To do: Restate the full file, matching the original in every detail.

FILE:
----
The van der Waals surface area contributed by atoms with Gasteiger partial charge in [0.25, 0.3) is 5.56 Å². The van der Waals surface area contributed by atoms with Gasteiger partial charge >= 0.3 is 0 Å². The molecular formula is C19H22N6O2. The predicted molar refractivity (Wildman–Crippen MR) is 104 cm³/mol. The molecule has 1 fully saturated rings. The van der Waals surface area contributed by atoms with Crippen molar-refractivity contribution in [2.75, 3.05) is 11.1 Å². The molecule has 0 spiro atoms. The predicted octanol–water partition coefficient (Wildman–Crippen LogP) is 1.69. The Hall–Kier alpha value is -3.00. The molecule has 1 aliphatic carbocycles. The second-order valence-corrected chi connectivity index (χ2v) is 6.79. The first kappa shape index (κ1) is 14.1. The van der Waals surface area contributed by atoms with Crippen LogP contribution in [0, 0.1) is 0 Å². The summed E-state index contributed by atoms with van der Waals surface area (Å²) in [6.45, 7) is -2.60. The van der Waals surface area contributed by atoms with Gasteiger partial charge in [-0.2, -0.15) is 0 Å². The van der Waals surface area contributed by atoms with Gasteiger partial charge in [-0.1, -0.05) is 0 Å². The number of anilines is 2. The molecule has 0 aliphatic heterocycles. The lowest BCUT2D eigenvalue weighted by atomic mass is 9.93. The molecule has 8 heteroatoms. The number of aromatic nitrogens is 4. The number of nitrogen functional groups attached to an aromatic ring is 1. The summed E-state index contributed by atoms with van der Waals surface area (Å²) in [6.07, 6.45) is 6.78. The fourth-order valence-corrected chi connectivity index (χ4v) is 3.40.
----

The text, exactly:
The van der Waals surface area contributed by atoms with Gasteiger partial charge in [0.25, 0.3) is 5.56 Å². The van der Waals surface area contributed by atoms with Gasteiger partial charge >= 0.3 is 0 Å². The molecular formula is C19H22N6O2. The predicted molar refractivity (Wildman–Crippen MR) is 104 cm³/mol. The molecule has 1 fully saturated rings. The van der Waals surface area contributed by atoms with Crippen molar-refractivity contribution in [2.75, 3.05) is 11.1 Å². The molecule has 0 spiro atoms. The predicted octanol–water partition coefficient (Wildman–Crippen LogP) is 1.69. The Hall–Kier alpha value is -3.00. The molecule has 1 aliphatic carbocycles. The second-order valence-corrected chi connectivity index (χ2v) is 6.79. The first kappa shape index (κ1) is 14.1. The van der Waals surface area contributed by atoms with Crippen LogP contribution in [0, 0.1) is 0 Å². The summed E-state index contributed by atoms with van der Waals surface area (Å²) in [6.45, 7) is -2.60. The van der Waals surface area contributed by atoms with Gasteiger partial charge in [-0.2, -0.15) is 0 Å². The van der Waals surface area contributed by atoms with Gasteiger partial charge in [-0.1, -0.05) is 0 Å². The number of anilines is 2. The molecule has 0 aliphatic heterocycles. The lowest BCUT2D eigenvalue weighted by atomic mass is 9.93. The molecule has 8 heteroatoms. The number of aromatic nitrogens is 4. The number of nitrogen functional groups attached to an aromatic ring is 1. The summed E-state index contributed by atoms with van der Waals surface area (Å²) in [6.07, 6.45) is 6.78. The fourth-order valence-corrected chi connectivity index (χ4v) is 3.40.